Network engineers are tasked with building out and maintaining an organization’s network. It’s an incredibly important job, and a complex one: When a single wrong move can cascade into a network-crashing disaster, an engineer must always be diligent and detail-oriented. Given that pressure, it’s probably a good thing that a network engineer salary can climb to an extraordinarily high level.
But how high? Let’s look at the data from a couple of sources, and see what factors go into a typical network engineer salary.
What is a network engineer starting salary?
According to Emsi Burning Glass, which collects and analyzes data from millions of job postings across the country, network engineers with between zero and two years of experience can earn a median salary of $79,000 per year. That rises rapidly with experience, however; those who have more than nine years of experience as a network engineer can pull down as much as $129,000 per year.
What is a network engineer’s average salary?
Emsi Burning Glass puts the median network engineer salary at $102,194 per year. Meanwhile, Dice’s latest Tech Salary Report places the average network engineer salary at $93,373, an increase of 2 percent between 2020 and 2021; while that’s slightly lower than the average technologist salary of $104,566, the right mix of experience and skills will almost always send salaries higher.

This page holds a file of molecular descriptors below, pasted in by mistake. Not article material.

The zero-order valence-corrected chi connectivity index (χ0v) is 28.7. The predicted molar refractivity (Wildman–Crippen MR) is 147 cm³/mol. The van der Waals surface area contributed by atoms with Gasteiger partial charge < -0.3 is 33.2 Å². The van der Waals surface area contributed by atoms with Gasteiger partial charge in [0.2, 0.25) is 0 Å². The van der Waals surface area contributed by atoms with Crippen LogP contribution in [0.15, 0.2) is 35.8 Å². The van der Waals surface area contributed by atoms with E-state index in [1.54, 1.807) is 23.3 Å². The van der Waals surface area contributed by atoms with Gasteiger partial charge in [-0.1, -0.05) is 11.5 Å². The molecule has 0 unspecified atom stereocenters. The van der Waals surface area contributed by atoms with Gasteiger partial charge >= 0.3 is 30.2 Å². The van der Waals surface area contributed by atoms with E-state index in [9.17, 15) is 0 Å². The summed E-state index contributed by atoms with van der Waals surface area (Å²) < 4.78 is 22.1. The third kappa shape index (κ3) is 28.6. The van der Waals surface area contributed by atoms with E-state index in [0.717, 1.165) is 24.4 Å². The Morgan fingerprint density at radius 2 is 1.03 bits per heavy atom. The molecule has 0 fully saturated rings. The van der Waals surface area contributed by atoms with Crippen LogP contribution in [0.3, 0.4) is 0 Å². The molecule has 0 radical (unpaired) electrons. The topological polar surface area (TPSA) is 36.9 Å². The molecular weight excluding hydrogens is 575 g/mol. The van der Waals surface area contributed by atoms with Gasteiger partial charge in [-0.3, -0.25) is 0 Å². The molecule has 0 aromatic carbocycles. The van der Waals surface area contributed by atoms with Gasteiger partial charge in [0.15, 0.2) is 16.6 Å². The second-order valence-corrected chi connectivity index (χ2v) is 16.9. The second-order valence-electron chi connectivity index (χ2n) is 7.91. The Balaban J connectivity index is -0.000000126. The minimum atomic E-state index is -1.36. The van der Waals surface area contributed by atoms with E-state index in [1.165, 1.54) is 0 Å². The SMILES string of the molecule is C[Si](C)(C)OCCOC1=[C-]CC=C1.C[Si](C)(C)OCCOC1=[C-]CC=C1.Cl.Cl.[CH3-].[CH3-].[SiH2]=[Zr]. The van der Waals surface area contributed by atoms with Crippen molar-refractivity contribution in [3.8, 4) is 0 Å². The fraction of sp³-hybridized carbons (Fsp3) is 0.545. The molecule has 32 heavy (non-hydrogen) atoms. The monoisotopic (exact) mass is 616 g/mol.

How do you negotiate salary?
When it comes to discussing compensation, it’s all about your track record. Whether you’re writing a network engineer resume while looking for a new job or sitting down with your current manager to negotiate a raise, you should always come prepared with stories and data about how your efforts have improved the company’s (or a past company’s) network.
For example, perhaps you’ve effectively managed teams through multiple network crises. Or maybe you helped oversee the network’s transition from primarily on-premises to virtually all-cloud, saving the company money in the process. Whatever you’ve done, make sure to frame it in a way that shows your incredible value to the business.
Are network engineers in demand?
Emsi Burning Glass states that employers posted some 195,336 jobs last year for network engineers, suggesting a high level of demand. The average time to fill an open position was 43 days, up there was software developers and other in-demand technology professions.
Is network engineer a dying career?
Emsi Burning Glass also predicts that the projected growth for network engineers over the next decade is three percent. As long as organizations need networks of some sort, they’ll need network engineers with the right mix of skills and experience.
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